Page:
By Alison Manheim.
I like to say that as a writer, I failed at a very high level. I attended a well-known M.F.A program, ate the same sandwiches and carrot sticks that sustained Sylvia Plath and Patricia Highsmith decades earlier at a famous artist’s colony, and finished three manuscripts that elicited offers of representation from reputable literary agents. An annoying number of my friends are “real,” that is published, writers. My bookshelves are filled with signed copies of their novels and memoirs in which I (or my fictional counterpart) make a cameo appearance, often uttering the funniest lines.
Despite these bona fides, success as a writer continued to elude me. I squirmed through too many conversations with strangers at parties and on airplanes, dreading the moment when I told people I was a writer and they responded with the perfectly reasonable question, “Might I have read anything you’ve written?” I couldn’t bear to explain that after graduating from college in the early 90’s, I taught aerobics in New York City so I’d have time and energy to write. I felt sorry for friends who put aside their own dreams of being the next Lorrie Moore to take office jobs that paid $14,000 a year. What I didn’t count on was that two decades later, those same editorial assistants would be running their own publishing house imprints or racking up impressive titles like “global copy chief” while I was still an unpublished novelist chasing after part-time proofreading gigs that were rapidly being outsourced to India or eliminated altogether.
Why did I keep writing when for so long I derived no income and very little ego gratification? It was partly youthful hubris, or the idea that I might have something to say, and partly because the more time that passed, the more I couldn’t accept that all my effort had been for nothing. I was like a gambler on a losing streak, unwilling to walk away having left so many chips on the table and believing I was only one hand (or in my case, one manuscript) away from the big payout. I told myself that my eventual success would provide hope to my tribe of late-bloomers, whether they were fellow creatives–aging actors and artists who were tired of waiting tables–or Internet daters growing discouraged by their never-ending search for love.
Had writing been an expensive hobby like, say, dressage or collecting first-growth Bordeaux, I might have been forced to quit, but it required only pen and paper and, later, a MacBook. Nor was age an impediment for me, as it is for perennially aspiring ballerinas and shortstops. I was free to continue as long as my ego was willing to take the brutal hits that came every few years when my latest offering failed to sell to an editor at a publishing house. After each rejection, I’d vow to quit for good. I’d find a job in an allied field like public relations or advertising, only to leave after a few months or years to write full-time again. At one job, my terrible attitude (“What do you mean I have to show up at eight a.m. every Monday for a staff meeting? I’m a writer!”) finally got me fired. I remember thinking, “See you in the window of Barnes & Noble, suckers!” as I slunk out of that office with a cardboard box containing my NPR coffee mug and a copy of Roget’s Thesaurus.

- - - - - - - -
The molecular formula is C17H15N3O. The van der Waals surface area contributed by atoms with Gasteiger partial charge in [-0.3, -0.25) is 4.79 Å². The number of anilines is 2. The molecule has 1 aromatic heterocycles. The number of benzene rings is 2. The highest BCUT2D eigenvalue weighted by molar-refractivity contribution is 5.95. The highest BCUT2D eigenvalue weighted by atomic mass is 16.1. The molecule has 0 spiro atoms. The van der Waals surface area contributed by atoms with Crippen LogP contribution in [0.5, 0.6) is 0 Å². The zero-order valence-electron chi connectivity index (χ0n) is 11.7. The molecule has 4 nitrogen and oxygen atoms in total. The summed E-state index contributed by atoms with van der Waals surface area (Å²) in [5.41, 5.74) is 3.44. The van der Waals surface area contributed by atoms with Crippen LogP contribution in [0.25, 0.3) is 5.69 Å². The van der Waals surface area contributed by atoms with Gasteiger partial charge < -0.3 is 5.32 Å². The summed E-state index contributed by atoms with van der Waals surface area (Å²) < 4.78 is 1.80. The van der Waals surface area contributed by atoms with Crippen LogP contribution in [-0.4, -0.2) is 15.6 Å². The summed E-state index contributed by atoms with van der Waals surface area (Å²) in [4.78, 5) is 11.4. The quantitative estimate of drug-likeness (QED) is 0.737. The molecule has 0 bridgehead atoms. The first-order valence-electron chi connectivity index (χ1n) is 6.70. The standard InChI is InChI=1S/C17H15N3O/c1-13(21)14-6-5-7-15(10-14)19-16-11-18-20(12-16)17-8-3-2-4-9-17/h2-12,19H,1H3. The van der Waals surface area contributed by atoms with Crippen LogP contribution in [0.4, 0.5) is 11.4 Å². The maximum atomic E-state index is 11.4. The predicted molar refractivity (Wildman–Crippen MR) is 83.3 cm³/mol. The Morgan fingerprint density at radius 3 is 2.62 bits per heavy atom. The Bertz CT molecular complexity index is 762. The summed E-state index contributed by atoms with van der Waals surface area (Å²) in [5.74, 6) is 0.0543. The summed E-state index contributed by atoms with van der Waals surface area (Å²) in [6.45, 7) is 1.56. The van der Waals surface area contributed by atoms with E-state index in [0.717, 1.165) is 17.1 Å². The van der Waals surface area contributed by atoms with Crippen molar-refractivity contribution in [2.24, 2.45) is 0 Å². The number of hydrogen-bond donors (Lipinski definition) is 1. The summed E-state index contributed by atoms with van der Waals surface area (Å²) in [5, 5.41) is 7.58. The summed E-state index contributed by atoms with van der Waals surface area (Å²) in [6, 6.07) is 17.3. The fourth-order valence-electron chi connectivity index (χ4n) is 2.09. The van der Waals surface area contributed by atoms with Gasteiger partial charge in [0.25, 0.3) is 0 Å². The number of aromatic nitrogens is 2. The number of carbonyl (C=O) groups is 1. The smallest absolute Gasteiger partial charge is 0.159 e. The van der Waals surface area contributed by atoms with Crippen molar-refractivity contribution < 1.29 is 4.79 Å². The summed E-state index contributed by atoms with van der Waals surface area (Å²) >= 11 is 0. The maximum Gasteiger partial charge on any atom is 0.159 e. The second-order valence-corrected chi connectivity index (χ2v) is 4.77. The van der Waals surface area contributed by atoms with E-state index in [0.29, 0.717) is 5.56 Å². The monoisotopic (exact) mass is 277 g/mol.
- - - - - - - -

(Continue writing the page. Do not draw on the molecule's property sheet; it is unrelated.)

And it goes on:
By the time novel number three—this one about a Beverly Hills real estate agent battling both hot flashes and the economic downturn—was deemed unsalable, I was in my early 40’s and living in Los Angeles. By now, I was no one’s idea of a hot young writer (and the standards are pretty low for a “hot” writer). My then-agent relayed the bad news from New York in an e-mail in which she also let me know she was leaving the book business for an Internet start-up. Of course she was; books were so last century. The literary-industrial complex was being dismantled before my eyes. Amazon had long-ago displaced corner bookstores and e-books were overtaking paper. Publishing houses were merging, meaning that there were fewer places for agents to shop their clients’ wares. Meanwhile, the famous, grizzled writers I’d studied with in grad school, the ones I’d hoped would provide blurbs for my book when the time came, were dying of old age. How many more signs did I need?